Learn About Alligators in Arkansas!



Image from Arkansas Game and Fish Commission.

Image from Arkansas Game and Fish Commission.

Kirsten Bartlow with the Arkansas Game and Fish Commission shares some information on alligators in Arkansas. The below copy is care of KARK 4 News.

Are alligators native to Arkansas?
Yes, alligators have been in Arkansas for thousands of years. Their numbers where heavily depleted by unregulated market hunting (purses, belts, shoes, etc.) and draining of wetlands from 1860 to 1960. They are now mainly found in the lower third of the state. They cannot handle the hard freezes in the northern portion of the state. 45 of our 75 counties have documented gators.

Are alligators dangerous?
No, if you leave them alone! It is illegal to feed alligators in Arkansas. They can lose their fear of humans. Alligators are not known to attack humans in Arkansas. However, do not let children or pets swim in waters with alligators.

Where can I see alligators in Arkansas?
The Arkansas Post National Memorial and Millwood State Park. Or, visit the AGFC nature center in Pine Bluff or Little Rock to see live alligators in captivity.

Fun Facts:

  • Mama gators build nests on the ground for their eggs. A gator’s sex is determined by the temperature in the nest.
  • Mama gators protect the nest. When she hears the young yelping, she opens the nest and gently carries them to water in her mouth. She sticks around to help protect them for up to two years.
  • Gators in Arkansas do not eat during the winter months-they’ll bask in the sun but they are not warm enough to digest food.

 

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Posted in Travel Arkansas, Watchable Wildlife
2 comments on “Learn About Alligators in Arkansas!
  1. Someone told me that the Game and Fish put about 200 Gators in Big Lake in Northern Mississippi County back in the 1980s. Is this true and if so how big would they be by now?? Thanks bob

    • Zoie Clift says:

      Hi Bob! Below is some information that I came across from the Game and Fish Facebook page at: http://www.facebook.com/ARGameandFish.
      You might also try contacting Game and Fish directly at either askAGFC@agfc.state.ar.us or at 501-223-6300 for further information. Take care! Zoie

      The American Alligator has been a resident of Arkansas for thousands of years, inhabiting swamps, sloughs, bayous, river backwaters, and oxbow lakes throughout the Coastal Plain and Mississippi Delta. With the arrival of European settlers the land was cleared and drained and the alligator was hunted without restriction. By the early 1960’s the loss of habitat and unregulated hunting had reduced the alligator population to the point where it was endangered throughout its range in the southeastern United States. State and federal protection of the animal for over 20 years and restocking efforts have allowed alligator populations to recover. As a part of this recovery the Arkansas Game and Fish Commission restocked 2800 Louisiana alligators, between 1972 and 1984, throughout the alligator’s presumed historic range in Arkansas. The alligator is still protected by state and federal laws, and it is illegal to feed, possess, harass, or kill an alligator. Arkansans need to know and understand that alligators are a part of our state’s natural heritage and they should be respected and enjoyed as much as any other fish and wildlife resource.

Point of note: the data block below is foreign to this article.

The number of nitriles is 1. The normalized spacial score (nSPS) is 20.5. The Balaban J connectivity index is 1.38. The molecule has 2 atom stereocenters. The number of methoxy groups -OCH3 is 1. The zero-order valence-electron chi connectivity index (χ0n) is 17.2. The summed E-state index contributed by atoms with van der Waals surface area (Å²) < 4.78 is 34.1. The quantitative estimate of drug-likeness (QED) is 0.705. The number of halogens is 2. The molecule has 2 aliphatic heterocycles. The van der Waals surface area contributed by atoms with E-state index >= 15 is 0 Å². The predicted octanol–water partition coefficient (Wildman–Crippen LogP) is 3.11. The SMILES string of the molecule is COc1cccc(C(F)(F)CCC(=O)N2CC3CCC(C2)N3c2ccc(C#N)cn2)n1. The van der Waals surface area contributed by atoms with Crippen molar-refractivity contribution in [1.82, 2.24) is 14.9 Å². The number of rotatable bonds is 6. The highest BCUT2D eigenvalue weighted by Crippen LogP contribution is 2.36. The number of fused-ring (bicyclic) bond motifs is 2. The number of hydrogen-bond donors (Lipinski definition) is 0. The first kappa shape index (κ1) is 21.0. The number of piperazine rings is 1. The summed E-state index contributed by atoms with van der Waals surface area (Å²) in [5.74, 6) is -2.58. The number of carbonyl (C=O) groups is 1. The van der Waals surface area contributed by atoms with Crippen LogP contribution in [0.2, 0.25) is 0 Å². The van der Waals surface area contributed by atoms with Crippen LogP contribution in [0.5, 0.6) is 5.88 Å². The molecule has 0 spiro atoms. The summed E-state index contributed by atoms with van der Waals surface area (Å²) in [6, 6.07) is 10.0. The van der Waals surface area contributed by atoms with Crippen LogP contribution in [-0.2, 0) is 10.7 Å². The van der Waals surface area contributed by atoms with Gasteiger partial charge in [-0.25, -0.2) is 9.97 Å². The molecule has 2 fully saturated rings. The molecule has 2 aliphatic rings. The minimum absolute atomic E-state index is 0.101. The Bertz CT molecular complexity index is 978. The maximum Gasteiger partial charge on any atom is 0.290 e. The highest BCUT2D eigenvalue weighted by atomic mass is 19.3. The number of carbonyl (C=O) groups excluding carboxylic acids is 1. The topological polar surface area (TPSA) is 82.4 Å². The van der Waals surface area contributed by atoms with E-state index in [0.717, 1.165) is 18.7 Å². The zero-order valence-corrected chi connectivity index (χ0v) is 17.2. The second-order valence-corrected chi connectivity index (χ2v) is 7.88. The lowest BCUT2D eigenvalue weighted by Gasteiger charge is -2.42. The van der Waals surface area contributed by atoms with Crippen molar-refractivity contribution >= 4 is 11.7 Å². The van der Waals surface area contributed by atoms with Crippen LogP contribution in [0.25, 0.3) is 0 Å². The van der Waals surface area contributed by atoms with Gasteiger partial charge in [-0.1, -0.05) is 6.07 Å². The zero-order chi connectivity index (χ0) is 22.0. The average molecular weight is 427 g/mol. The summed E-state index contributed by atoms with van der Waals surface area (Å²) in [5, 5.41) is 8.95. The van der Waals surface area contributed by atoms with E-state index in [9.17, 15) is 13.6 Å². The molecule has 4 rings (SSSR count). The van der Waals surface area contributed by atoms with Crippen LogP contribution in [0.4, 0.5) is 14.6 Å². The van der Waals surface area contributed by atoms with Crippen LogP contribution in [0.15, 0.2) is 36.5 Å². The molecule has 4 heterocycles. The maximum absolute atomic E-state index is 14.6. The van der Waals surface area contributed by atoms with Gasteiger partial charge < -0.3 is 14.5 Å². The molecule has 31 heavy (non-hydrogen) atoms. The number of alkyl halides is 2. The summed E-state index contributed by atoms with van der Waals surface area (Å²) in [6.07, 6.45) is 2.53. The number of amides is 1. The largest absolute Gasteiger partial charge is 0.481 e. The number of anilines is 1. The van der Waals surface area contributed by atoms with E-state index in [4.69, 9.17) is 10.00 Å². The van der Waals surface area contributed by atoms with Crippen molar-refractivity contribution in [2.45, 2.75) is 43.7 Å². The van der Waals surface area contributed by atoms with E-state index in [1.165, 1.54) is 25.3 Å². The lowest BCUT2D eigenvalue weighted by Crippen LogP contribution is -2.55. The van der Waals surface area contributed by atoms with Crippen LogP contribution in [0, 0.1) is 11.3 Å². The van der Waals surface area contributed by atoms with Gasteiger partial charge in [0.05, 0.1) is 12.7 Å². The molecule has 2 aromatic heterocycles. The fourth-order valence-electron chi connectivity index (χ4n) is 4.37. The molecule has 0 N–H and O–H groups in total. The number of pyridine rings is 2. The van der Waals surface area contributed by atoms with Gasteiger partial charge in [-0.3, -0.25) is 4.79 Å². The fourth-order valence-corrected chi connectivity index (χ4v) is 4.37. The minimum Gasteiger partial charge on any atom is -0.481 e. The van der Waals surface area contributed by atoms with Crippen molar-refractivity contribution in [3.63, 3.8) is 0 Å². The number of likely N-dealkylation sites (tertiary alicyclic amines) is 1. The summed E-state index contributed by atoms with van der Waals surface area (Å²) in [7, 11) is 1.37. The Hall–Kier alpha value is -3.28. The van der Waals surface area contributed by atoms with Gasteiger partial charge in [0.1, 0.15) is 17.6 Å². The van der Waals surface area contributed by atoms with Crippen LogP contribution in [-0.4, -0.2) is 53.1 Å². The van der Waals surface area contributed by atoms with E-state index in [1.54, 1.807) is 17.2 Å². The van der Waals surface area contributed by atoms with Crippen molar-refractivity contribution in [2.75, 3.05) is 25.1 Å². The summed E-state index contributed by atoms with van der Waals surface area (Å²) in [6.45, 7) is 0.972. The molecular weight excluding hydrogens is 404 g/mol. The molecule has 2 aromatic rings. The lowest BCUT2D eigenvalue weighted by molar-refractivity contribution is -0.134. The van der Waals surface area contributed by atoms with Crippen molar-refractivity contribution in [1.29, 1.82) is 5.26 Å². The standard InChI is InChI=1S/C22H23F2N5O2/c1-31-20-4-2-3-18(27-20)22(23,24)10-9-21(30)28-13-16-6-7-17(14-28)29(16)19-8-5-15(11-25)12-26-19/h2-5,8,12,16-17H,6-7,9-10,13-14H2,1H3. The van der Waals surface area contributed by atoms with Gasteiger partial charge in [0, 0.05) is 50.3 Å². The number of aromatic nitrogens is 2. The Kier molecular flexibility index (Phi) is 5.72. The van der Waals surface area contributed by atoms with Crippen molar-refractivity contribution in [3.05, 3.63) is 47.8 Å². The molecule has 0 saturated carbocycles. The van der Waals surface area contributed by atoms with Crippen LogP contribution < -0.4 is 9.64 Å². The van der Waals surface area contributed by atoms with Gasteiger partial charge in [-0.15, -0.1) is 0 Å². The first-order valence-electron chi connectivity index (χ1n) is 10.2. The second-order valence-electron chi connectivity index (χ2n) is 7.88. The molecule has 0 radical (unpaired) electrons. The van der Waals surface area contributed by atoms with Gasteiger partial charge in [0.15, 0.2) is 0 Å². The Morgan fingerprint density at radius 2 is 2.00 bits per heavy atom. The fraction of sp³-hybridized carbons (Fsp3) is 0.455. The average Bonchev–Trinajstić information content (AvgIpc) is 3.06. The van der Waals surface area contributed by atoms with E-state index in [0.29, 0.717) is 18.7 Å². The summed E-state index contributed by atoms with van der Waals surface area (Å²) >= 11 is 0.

Some facts about alligators:
      • Alligators are members of the Class Crocodylia and are not “true” reptiles. They are more closely related to birds and dinosaurs, than to snakes or lizards.
      • Crocodilians have existed for about 200 million years!
      • Alligators are a “kind” of Crocodilian, in the Family Alligatoridae, and are not “true” crocodiles. Alligators and their South American cousins, the Caimans, have broad, rounded snouts and live in freshwater habitats. True Crocodiles have narrower, pointed snouts and live in both fresh and salt-water habitats.
      • The average adult alligator ranges from 6-12 feet in length. Males grow bigger than females, with females rarely growing over 9 feet in length.
      • Young alligators are black in color and are boldly marked with yellow crossbars. This helps camouflage them from potential predators. The young will stay close together in dense aquatic vegetation for the first year and the female remains close by to protect them from predators.
      • Alligators survive cold winter temperatures by remaining submerged in deep water and coming up to breath only once every hour or so, or by retreating into dens dug in the banks of rivers or levees.
      • Alligators are naturally shy of humans and if not accustomed to human presence will retreat from their approach. However, alligators that have been fed will learn to approach humans looking for a handout, and this creates a serious problem for unsuspecting humans and/or their pets.
      • Alligators are sometimes attracted to fishermen’s surface action lures, mistaking them as potential food.
      • Alligators will not attempt to feed during the cool fall and winter months, so water fowl hunting dogs are safe.

      • People and alligators can safely exist together if people would follow some simple guidelines and use common sense.

      DO’S and DON’TS In Alligator Country
      • Don’t feed or attempt to feed an alligator!
      • Do tell others that it is illegal to feed an alligator and they are creating problems for other unsuspecting persons if they do.
      • Don’t throw fish scraps in the water or leave them on or near boat ramps, this is just the same as intentional feeding.
      • Do keep your distance to observe alligators.
      • Don’t swim or wade in areas where they are.
      • Don’t allow children or pets to go in or near water in known alligator habitat.

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